Darpa's Robotics Challenge “is achievable, but very challenging,” he says. “It's hard enough to build a robot and a car that can drive itself, but really hard to develop a robot that can drive a car.” But the challenge is on the right technology path, he thinks.

“When robotics got started, there was an opinion that in unstructured environments the machines would be tele-operated. Then the pendulum swung the other way, to fully autonomous systems with no human intervention,” Stentz says. “That's a tough problem, when the robot can't turn to a human for help. There is a more recent trend towards mixed systems, with some level of human control and some level of autonomy, and all the research is into what is the right mix.”

Not all Darpa challenges have succeeded. UAVForge, a contest to crowd-design a small perch-and-stare unmanned aircraft, did not produce a winner, but generated useful lessons, the agency says. The challenge involved submitting designs for online voting, with the highest-ranked UAVs going forward to a fly-off. Northwest UAV (NWUAV) was to build a batch of the winning design for use in a military exercise.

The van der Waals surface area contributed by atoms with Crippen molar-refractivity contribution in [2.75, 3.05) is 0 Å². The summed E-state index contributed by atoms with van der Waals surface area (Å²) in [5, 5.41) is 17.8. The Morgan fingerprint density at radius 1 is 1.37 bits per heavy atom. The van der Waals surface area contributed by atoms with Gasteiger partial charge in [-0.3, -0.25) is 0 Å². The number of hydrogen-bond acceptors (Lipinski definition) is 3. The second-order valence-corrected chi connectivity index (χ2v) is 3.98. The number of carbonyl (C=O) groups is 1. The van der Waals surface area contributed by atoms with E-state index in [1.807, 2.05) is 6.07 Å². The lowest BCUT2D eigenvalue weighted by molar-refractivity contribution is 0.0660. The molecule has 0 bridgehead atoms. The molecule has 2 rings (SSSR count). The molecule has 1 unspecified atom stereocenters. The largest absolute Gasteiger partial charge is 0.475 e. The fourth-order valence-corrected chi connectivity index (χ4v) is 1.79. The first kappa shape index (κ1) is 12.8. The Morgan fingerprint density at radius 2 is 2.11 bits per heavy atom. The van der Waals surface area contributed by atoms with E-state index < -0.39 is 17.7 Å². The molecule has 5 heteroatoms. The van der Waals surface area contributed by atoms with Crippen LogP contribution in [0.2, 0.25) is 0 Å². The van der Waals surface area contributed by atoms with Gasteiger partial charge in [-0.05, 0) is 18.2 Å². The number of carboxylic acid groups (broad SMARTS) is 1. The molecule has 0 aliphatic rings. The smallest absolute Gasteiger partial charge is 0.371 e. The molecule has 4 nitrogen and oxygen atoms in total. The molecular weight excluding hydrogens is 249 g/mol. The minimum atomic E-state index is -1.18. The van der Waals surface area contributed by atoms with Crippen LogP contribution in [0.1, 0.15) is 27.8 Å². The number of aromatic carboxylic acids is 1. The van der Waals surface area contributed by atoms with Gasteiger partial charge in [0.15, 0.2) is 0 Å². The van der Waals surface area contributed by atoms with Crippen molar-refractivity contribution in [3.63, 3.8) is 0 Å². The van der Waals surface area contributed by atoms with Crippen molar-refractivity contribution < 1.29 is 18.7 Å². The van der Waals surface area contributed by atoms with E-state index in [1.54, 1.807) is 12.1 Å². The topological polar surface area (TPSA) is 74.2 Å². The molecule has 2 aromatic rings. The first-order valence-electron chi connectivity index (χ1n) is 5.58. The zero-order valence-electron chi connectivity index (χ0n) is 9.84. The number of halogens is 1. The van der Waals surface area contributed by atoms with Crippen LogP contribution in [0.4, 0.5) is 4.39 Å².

“UAVForge demonstrated the willingness of a global community of non-traditional developers to participate in a compelling challenge,” says program manager Jim McCormick. “The ability to build a community, foster collaboration and overcome inhibitions such as IP concerns proved valuable. The ability to recognize and filter sources of bias in crowd voting was surprisingly important and well-received.”

Of the finalists in the May 2012 fly-off, Team Halo from the U.K.'s Middlesex University scored highest, but none could complete the mission. “Elements of UAVForge were always going to be very difficult, if not impossible: for example, a 2-mi. ingress, observation for up to 3 hr. then a 2-mi. egress, all non-line-of-sight,” says Stephen Prior, who led the team.